Using stairs for training will provide many benefits for both road and trail runners. Stairs can help runners improve endurance, running speed, build strength, a good workout with many benefits. And having access to stairs is easy, which we can train combined to a run, HIIT workout, a walk or only stairs session.
Benefits of Stair Climbing
High intensity training increases cardiovascular fitness.
Improves strength and power due to working against gravity.
Improves running cadence.
Plyometric movements build speed, agility, vertical jump, and strength.
Can improve VO2 Max because of increased oxygen intake.
Can burn 1,000 calories per hour.
Engages the brain.
Increased range of motion in hip muscles/flexors.
Stair running uses different muscles than running, so it counts as a cross training workout. Cross training for runners helps correct muscle imbalances and prevent injuries, among many other advantages. The plyometric movement of stair climbing targets the same muscles used for lunges and squats. Plyometric movements on stairs can help runners by teaching muscles to exert maximum force in short periods of time, using explosive movements. This rapid stretch of the muscles builds the fast-twitch fibers that help increase speed and power. And some research and results, showed that female runners who performed stair climbing workouts 5 days/week for 8 weeks increased their VO2 Max by 17%.
Which muscles running up and down stairs get activated?
all of which are essential for strong running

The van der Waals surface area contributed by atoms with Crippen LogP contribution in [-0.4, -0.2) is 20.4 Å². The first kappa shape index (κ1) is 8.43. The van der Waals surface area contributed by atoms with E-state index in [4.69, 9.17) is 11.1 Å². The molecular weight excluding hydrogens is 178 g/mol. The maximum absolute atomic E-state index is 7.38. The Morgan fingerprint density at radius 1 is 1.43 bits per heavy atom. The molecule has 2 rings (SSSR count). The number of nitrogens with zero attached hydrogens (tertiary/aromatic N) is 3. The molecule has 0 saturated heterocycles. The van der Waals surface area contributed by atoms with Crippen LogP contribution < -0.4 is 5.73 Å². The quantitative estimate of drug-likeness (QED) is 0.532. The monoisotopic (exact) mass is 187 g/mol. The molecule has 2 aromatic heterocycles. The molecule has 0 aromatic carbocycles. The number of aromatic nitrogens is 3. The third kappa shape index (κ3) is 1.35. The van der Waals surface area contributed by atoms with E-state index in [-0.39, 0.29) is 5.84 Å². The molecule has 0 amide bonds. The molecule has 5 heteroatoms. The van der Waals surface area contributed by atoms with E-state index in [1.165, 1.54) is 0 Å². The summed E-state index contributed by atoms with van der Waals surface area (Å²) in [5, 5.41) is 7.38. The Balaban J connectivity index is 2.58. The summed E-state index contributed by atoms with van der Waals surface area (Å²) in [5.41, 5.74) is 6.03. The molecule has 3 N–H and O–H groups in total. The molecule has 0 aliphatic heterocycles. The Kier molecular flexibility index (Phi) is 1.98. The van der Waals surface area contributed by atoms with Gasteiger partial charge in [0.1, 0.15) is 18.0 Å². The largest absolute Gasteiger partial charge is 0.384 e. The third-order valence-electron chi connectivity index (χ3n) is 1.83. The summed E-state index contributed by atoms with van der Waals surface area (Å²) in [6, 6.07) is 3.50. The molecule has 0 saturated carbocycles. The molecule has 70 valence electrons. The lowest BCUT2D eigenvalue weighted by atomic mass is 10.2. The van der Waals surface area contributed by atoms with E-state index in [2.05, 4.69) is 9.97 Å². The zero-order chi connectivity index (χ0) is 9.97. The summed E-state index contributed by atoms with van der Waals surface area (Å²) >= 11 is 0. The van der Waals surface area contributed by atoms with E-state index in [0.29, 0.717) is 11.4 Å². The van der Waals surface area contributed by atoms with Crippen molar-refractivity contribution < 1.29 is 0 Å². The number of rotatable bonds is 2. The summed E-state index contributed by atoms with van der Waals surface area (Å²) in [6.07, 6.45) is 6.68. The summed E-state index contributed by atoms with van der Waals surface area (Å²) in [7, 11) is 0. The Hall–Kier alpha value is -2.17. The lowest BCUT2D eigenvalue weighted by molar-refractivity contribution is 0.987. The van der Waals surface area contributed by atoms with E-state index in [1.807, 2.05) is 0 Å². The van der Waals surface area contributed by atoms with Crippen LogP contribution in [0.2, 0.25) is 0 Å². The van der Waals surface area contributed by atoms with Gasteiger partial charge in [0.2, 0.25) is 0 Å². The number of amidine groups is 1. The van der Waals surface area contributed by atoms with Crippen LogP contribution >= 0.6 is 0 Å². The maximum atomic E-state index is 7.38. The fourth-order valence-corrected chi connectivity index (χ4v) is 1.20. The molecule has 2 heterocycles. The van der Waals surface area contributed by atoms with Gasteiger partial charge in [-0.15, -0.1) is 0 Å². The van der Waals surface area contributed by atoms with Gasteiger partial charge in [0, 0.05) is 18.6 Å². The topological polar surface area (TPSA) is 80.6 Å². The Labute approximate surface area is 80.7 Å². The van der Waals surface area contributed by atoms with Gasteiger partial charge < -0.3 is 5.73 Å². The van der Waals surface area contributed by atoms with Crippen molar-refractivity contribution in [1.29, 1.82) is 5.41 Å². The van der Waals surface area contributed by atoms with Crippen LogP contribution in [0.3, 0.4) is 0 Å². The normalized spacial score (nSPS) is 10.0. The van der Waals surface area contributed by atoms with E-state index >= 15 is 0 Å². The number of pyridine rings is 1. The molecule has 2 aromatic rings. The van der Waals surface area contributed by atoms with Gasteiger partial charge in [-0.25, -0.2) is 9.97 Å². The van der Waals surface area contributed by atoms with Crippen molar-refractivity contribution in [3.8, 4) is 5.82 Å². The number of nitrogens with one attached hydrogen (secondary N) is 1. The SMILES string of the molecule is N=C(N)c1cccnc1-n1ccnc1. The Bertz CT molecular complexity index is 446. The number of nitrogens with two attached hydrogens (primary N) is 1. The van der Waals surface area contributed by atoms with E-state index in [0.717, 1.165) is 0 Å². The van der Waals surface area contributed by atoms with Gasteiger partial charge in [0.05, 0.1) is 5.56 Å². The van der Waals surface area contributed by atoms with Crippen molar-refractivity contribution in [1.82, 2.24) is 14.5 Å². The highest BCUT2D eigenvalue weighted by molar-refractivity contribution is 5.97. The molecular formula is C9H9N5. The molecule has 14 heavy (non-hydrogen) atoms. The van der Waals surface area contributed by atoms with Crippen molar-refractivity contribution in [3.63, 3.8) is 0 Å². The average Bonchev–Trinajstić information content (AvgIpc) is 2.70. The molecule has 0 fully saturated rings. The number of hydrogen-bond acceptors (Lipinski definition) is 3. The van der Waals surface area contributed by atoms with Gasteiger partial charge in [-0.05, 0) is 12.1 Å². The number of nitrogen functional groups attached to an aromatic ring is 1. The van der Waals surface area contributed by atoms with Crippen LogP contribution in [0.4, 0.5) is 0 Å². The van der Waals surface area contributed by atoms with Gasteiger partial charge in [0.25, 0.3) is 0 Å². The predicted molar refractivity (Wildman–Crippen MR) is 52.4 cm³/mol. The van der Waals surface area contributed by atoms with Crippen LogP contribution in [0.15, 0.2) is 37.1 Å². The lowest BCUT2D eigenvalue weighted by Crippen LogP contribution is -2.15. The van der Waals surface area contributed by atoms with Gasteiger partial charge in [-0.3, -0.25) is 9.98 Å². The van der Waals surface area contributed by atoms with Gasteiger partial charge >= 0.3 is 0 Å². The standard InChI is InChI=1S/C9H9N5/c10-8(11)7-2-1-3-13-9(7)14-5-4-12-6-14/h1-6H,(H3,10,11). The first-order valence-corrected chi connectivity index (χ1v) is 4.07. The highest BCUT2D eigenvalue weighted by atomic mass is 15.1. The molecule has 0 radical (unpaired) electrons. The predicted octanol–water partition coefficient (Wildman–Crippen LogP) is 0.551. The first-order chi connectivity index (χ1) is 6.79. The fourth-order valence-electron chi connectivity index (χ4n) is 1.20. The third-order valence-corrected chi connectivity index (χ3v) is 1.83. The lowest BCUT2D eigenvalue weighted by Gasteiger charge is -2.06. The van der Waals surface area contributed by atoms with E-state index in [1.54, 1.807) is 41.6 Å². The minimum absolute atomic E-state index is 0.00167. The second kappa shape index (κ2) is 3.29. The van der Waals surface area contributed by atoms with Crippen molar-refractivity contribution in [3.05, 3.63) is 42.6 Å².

Stair Climbing Benefits for Runners
In addition to the physical and mental benefits of running stairs, there are a few other reasons to consider adding a stairs routine as part of our training plan:
Strengthens our whole core which we have to activate going up stairs.
Teaches us to pick up and lift up our knees using our core.
No need for special equipment for great training.
Lower impact than running on pavement or concrete.
Running Stairs vs Running Hills
Since stairs are generally much steeper than hills, they will make hill climbing easier. This is a great option for trail runners, climbing stairs always feel harder than mountain climbing. Both hill running and stair running build speed, power, and strength, however they do use different muscles, so they are great training sessions to combine and alternate. Training only on hills uses the same muscles used for running on flat surfaces, while stair running puts more emphasis on the quads, calves, and glutes and core.
Both hills and stairs work stabilizing muscles, crucial for avoiding injuries and maintaining balance.
How Often to Run Stairs
In any endurance running plan the goal is 80/20 of easy to hard days. We need our stair workouts to be a small part of our total training to ensure we are also doing speed workouts and long runs. Even a 5 minute stair workout twice a week is going to increase our fitness level and muscle strength.
According to your training goal and plan, if you aren’t running many weekly kilometers, then you might add in up to 3 stair workouts a week instead of adding more kilometers.
Stair Climbing Workout
For new runners, or runners who don’t run up stairs, start by walking the stairs until you build your cardiovascular system over the course of a few weeks. Increase to a jog before committing to stair sprints. To focus on gradually training will save and support any heart or muscle issues.
Start by adding one stair workout per week
Incorporating up to three per week as desired (just remember to alternate easy and hard workout days)
Stair workouts are great finishers to any run and will help build fatigue tolerance by performing a high intensity workout at the end of a run.
Stairs Workout Warm Up
As with any workout, begin with a warm up by going for an easy 1-2km jog. Then do a set of speed workout agility moves:
Take care going down the stairs if you have a knee injury, as going down has more impact than going up. You can go down at a side angle (lateral) to prevent any pain.